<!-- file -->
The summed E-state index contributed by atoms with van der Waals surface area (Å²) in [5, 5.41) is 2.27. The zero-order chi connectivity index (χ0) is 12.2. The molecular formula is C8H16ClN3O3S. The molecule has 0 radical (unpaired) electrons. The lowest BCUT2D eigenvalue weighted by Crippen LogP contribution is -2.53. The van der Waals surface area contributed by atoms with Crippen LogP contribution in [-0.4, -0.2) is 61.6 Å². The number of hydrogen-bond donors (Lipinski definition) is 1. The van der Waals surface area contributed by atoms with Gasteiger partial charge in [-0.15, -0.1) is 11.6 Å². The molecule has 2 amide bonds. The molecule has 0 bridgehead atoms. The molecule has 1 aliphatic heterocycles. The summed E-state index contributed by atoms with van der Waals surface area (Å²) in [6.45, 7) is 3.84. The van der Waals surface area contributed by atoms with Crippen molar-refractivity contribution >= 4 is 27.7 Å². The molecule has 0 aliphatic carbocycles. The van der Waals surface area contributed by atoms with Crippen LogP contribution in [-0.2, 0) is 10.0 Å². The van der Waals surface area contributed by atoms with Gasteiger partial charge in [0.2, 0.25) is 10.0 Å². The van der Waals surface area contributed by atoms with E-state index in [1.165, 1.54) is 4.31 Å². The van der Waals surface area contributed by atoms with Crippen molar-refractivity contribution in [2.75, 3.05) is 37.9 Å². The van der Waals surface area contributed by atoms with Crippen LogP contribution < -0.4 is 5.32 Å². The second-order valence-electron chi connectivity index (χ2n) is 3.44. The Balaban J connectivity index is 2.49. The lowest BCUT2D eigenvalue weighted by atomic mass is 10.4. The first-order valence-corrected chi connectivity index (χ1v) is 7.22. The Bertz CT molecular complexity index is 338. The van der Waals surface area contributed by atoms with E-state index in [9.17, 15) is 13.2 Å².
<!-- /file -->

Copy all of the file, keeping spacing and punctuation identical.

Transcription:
The summed E-state index contributed by atoms with van der Waals surface area (Å²) in [5, 5.41) is 2.27. The zero-order chi connectivity index (χ0) is 12.2. The molecular formula is C8H16ClN3O3S. The molecule has 0 radical (unpaired) electrons. The lowest BCUT2D eigenvalue weighted by Crippen LogP contribution is -2.53. The van der Waals surface area contributed by atoms with Crippen LogP contribution in [-0.4, -0.2) is 61.6 Å². The number of hydrogen-bond donors (Lipinski definition) is 1. The van der Waals surface area contributed by atoms with Gasteiger partial charge in [-0.15, -0.1) is 11.6 Å². The molecule has 2 amide bonds. The molecule has 0 bridgehead atoms. The molecule has 1 aliphatic heterocycles. The summed E-state index contributed by atoms with van der Waals surface area (Å²) in [6.45, 7) is 3.84. The van der Waals surface area contributed by atoms with Crippen molar-refractivity contribution >= 4 is 27.7 Å². The molecule has 0 aliphatic carbocycles. The van der Waals surface area contributed by atoms with Crippen LogP contribution in [-0.2, 0) is 10.0 Å². The van der Waals surface area contributed by atoms with Gasteiger partial charge in [0.2, 0.25) is 10.0 Å². The van der Waals surface area contributed by atoms with E-state index in [1.165, 1.54) is 4.31 Å². The van der Waals surface area contributed by atoms with Crippen molar-refractivity contribution in [2.75, 3.05) is 37.9 Å². The van der Waals surface area contributed by atoms with Crippen LogP contribution < -0.4 is 5.32 Å². The second-order valence-electron chi connectivity index (χ2n) is 3.44. The Balaban J connectivity index is 2.49. The lowest BCUT2D eigenvalue weighted by atomic mass is 10.4. The first-order valence-corrected chi connectivity index (χ1v) is 7.22. The Bertz CT molecular complexity index is 338. The van der Waals surface area contributed by atoms with E-state index in [9.17, 15) is 13.2 Å².